New survey suggests sustainable investing is at a tipping point, but lack of measurement and transparency holding investors back
Singapore – Standard Chartered’s latest survey into the sustainable investing trends among emerging affluent, affluent and high net worth investors revealed that sustainable investing is at a tipping point, with awareness and interest at an all-time high. However, investor apprehensions – lack of measurement and transparency topping the list – are preventing sustainable investing from becoming more mainstream.
The Sustainable Investing Review 2021, the Bank’s fourth study since 2018, revealed an upward trend in sustainable investing among more than 2,000 investors, surveyed in Mainland China, Hong Kong, Taiwan, Singapore, India, the UAE and UK. The allocation of sustainable investments in investor portfolios is on the rise: 13 per cent of investors already have more than 25 per cent of total investments channelled into sustainable solutions, compared to just 2 per cent of investors in 2020.
The research identified trends across a four-stage adoption cycle:
- Awareness – 82 per cent know what sustainable investing is
- Interest – 81 per cent show interest in sustainable investing
- Intention – 40 per cent of those who have not yet invested in sustainable solutions plan to in the future
- Adoption – 61 per cent have placed funds in a sustainable investment solution
These insights, gathered amidst the ongoing pandemic and increasingly visible impacts of climate change, show that the majority of investors (72 per cent) have a growing sense of responsibility and are looking to do good with their wealth.
Crossing the tipping point
While there are positive trends in sustainable investing, investors shared a number of apprehensions that are holding them back from taking action i.e. crossing over from the stages of awareness, interest and intention to actual adoption, with lack of transparency and impact measurement emerging as the top concern:
- Transparency of impact measurement: 69 per cent need more numerical evidence of the impact being achieved from sustainable investments
- The shock of the new: 51 per cent feel sustainable investing is simply too new
- The direct donation alternative: 43 per cent believe donations can achieve a more immediate social outcome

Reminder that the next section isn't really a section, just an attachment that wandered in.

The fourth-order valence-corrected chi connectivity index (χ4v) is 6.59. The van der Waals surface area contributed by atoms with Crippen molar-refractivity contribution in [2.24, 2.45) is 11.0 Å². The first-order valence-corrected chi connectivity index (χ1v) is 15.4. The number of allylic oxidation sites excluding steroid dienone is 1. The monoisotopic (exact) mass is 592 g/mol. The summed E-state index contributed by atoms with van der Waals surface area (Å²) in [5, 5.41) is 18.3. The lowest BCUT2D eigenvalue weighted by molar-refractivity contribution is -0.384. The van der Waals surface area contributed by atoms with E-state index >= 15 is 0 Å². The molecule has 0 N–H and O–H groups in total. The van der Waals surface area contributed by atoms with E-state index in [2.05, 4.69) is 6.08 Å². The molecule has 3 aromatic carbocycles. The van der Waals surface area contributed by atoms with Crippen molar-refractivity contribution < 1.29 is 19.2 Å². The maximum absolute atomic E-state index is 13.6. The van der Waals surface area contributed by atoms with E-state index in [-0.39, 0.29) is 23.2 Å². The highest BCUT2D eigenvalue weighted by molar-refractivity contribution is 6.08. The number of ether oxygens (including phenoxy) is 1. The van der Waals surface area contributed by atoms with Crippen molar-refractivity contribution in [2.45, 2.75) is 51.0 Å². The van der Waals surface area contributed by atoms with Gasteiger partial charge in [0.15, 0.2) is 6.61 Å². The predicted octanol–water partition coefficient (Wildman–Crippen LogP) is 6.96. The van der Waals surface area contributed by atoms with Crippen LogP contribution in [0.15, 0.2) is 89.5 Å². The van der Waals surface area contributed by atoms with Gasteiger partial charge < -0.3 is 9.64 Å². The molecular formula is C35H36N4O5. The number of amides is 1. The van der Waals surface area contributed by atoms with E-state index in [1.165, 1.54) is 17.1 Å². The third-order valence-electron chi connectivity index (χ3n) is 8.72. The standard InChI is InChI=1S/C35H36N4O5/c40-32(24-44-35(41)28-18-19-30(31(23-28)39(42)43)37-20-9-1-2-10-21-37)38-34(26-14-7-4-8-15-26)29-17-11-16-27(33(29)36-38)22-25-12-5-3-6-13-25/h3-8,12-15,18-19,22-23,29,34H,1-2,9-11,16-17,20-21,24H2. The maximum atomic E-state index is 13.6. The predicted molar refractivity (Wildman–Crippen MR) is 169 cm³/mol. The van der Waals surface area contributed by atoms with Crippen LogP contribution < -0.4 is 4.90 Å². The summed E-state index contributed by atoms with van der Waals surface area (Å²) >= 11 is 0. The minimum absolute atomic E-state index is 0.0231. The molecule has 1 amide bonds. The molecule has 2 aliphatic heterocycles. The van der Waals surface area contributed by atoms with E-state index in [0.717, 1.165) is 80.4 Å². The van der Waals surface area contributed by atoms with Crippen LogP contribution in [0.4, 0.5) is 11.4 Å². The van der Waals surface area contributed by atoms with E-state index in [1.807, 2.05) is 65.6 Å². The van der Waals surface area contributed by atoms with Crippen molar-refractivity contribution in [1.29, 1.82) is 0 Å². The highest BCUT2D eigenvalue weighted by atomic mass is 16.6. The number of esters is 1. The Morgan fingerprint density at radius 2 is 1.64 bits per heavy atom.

The majority (74 per cent) of investors also indicated that they could become more comfortable with sustainable investing if advised by a financial expert on their investment decisions.
Marc Van de Walle, Global Head of Wealth Management, Standard Chartered, said: “With investor interest at an all-time high, we can expect more investment capital to move into sustainable investing solutions, presenting a huge opportunity to address pressing global challenges. To ensure we cross the tipping point, it is vital for the industry to collaborate and develop robust governance frameworks and address the concerns with transparency and measurement. At Standard Chartered, we continue to work with key stakeholders and incorporate the latest regulatory requirements as we sharpen our sustainable investing standards and framework for greater transparency.”
He added: “The findings also highlighted the crucial role of professional advice: by providing personalised advice according to our clients’ sustainability goals, and access to the most relevant sustainable investment solutions, we can enable our clients to make a positive impact, along with financial returns.”
Standard Chartered is working through the financial system to address the issues with globalisation and enable a more inclusive and sustainable world economy.
For further information please contact:
Group Media Relations
+65 6981 1514
About the Sustainable Investing Review 2021
Standard Chartered commissioned behavioural finance experts, Oxford Risk, to conduct this research between 20 May and 6 June 2021. Respondents in 2021 included 2,040 investors from a range of wealth profiles located in UK, UAE, Singapore, Hong Kong, mainland China, Taiwan and India. The survey used robust behavioural and attitudinal techniques and was the same for each respondent, save for the order of statements, which were randomised to ensure academically reliable results. Throughout the survey we asked respondents to consider the following definition of ‘sustainable investments’. Sustainable investing is investing capital in businesses, funds or other financial vehicles that actively seek to generate not only financial returns but also social and/
or environmental benefits. Respondents in 2020 included 1,085 investors from UK, UAE, Singapore, and Hong Kong.
Find out more here.